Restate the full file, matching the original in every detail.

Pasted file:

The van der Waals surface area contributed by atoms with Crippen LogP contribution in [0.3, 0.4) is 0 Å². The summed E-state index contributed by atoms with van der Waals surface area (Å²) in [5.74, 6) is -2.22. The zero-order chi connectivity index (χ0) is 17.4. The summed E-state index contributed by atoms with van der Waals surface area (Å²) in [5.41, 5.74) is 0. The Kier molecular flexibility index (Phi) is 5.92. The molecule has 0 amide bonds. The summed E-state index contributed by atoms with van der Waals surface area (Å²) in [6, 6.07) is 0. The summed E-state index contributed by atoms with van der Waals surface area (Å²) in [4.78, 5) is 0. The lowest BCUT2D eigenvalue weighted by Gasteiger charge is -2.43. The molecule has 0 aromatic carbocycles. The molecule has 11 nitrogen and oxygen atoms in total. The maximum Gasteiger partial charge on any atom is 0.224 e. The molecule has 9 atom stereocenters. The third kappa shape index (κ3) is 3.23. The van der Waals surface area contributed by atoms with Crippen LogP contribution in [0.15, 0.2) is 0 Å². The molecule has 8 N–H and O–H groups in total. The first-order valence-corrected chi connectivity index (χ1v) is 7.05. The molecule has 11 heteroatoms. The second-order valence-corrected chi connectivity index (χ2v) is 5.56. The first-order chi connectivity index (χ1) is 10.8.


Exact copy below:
The van der Waals surface area contributed by atoms with Crippen LogP contribution in [0.3, 0.4) is 0 Å². The summed E-state index contributed by atoms with van der Waals surface area (Å²) in [5.74, 6) is -2.22. The zero-order chi connectivity index (χ0) is 17.4. The summed E-state index contributed by atoms with van der Waals surface area (Å²) in [5.41, 5.74) is 0. The Kier molecular flexibility index (Phi) is 5.92. The molecule has 0 amide bonds. The summed E-state index contributed by atoms with van der Waals surface area (Å²) in [6, 6.07) is 0. The summed E-state index contributed by atoms with van der Waals surface area (Å²) in [4.78, 5) is 0. The lowest BCUT2D eigenvalue weighted by Gasteiger charge is -2.43. The molecule has 0 aromatic carbocycles. The molecule has 11 nitrogen and oxygen atoms in total. The maximum Gasteiger partial charge on any atom is 0.224 e. The molecule has 9 atom stereocenters. The third kappa shape index (κ3) is 3.23. The van der Waals surface area contributed by atoms with Crippen LogP contribution in [0.15, 0.2) is 0 Å². The molecule has 8 N–H and O–H groups in total. The first-order valence-corrected chi connectivity index (χ1v) is 7.05. The molecule has 11 heteroatoms. The second-order valence-corrected chi connectivity index (χ2v) is 5.56. The first-order chi connectivity index (χ1) is 10.8.